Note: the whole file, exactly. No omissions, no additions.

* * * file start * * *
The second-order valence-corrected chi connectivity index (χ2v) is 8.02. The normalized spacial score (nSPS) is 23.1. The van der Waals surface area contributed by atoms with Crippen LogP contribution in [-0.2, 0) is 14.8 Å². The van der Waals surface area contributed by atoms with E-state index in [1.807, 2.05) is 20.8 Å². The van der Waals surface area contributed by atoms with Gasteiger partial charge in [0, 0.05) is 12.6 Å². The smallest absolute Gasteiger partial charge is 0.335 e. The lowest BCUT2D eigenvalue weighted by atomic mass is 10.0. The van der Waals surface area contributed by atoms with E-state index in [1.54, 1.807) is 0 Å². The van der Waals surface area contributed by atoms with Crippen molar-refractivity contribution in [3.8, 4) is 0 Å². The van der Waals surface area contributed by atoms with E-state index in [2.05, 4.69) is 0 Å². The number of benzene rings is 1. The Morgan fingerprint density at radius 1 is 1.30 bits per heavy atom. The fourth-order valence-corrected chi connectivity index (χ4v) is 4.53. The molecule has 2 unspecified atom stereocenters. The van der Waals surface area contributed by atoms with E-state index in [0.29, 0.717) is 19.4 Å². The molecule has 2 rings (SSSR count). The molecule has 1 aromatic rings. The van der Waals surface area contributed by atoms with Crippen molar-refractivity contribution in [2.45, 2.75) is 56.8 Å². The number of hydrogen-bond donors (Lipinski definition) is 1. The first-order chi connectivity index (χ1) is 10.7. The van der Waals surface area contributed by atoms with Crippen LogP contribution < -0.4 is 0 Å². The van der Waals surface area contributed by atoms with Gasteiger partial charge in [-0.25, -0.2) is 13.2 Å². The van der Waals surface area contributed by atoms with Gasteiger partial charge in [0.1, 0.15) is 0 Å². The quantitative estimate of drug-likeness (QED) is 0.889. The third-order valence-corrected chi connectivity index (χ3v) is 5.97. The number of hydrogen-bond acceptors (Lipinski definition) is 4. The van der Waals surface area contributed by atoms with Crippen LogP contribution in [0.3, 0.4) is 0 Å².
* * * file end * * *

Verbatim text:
The second-order valence-corrected chi connectivity index (χ2v) is 8.02. The normalized spacial score (nSPS) is 23.1. The van der Waals surface area contributed by atoms with Crippen LogP contribution in [-0.2, 0) is 14.8 Å². The van der Waals surface area contributed by atoms with E-state index in [1.807, 2.05) is 20.8 Å². The van der Waals surface area contributed by atoms with Gasteiger partial charge in [0, 0.05) is 12.6 Å². The smallest absolute Gasteiger partial charge is 0.335 e. The lowest BCUT2D eigenvalue weighted by atomic mass is 10.0. The van der Waals surface area contributed by atoms with E-state index in [1.54, 1.807) is 0 Å². The van der Waals surface area contributed by atoms with Crippen molar-refractivity contribution in [3.8, 4) is 0 Å². The van der Waals surface area contributed by atoms with E-state index in [2.05, 4.69) is 0 Å². The number of benzene rings is 1. The Morgan fingerprint density at radius 1 is 1.30 bits per heavy atom. The fourth-order valence-corrected chi connectivity index (χ4v) is 4.53. The molecule has 2 unspecified atom stereocenters. The van der Waals surface area contributed by atoms with E-state index in [0.29, 0.717) is 19.4 Å². The molecule has 2 rings (SSSR count). The molecule has 1 aromatic rings. The van der Waals surface area contributed by atoms with Crippen molar-refractivity contribution in [2.45, 2.75) is 56.8 Å². The number of hydrogen-bond donors (Lipinski definition) is 1. The first-order chi connectivity index (χ1) is 10.7. The van der Waals surface area contributed by atoms with Crippen LogP contribution < -0.4 is 0 Å². The van der Waals surface area contributed by atoms with Gasteiger partial charge in [-0.25, -0.2) is 13.2 Å². The van der Waals surface area contributed by atoms with Gasteiger partial charge in [0.1, 0.15) is 0 Å². The quantitative estimate of drug-likeness (QED) is 0.889. The third-order valence-corrected chi connectivity index (χ3v) is 5.97. The number of hydrogen-bond acceptors (Lipinski definition) is 4. The van der Waals surface area contributed by atoms with Crippen LogP contribution in [0.3, 0.4) is 0 Å².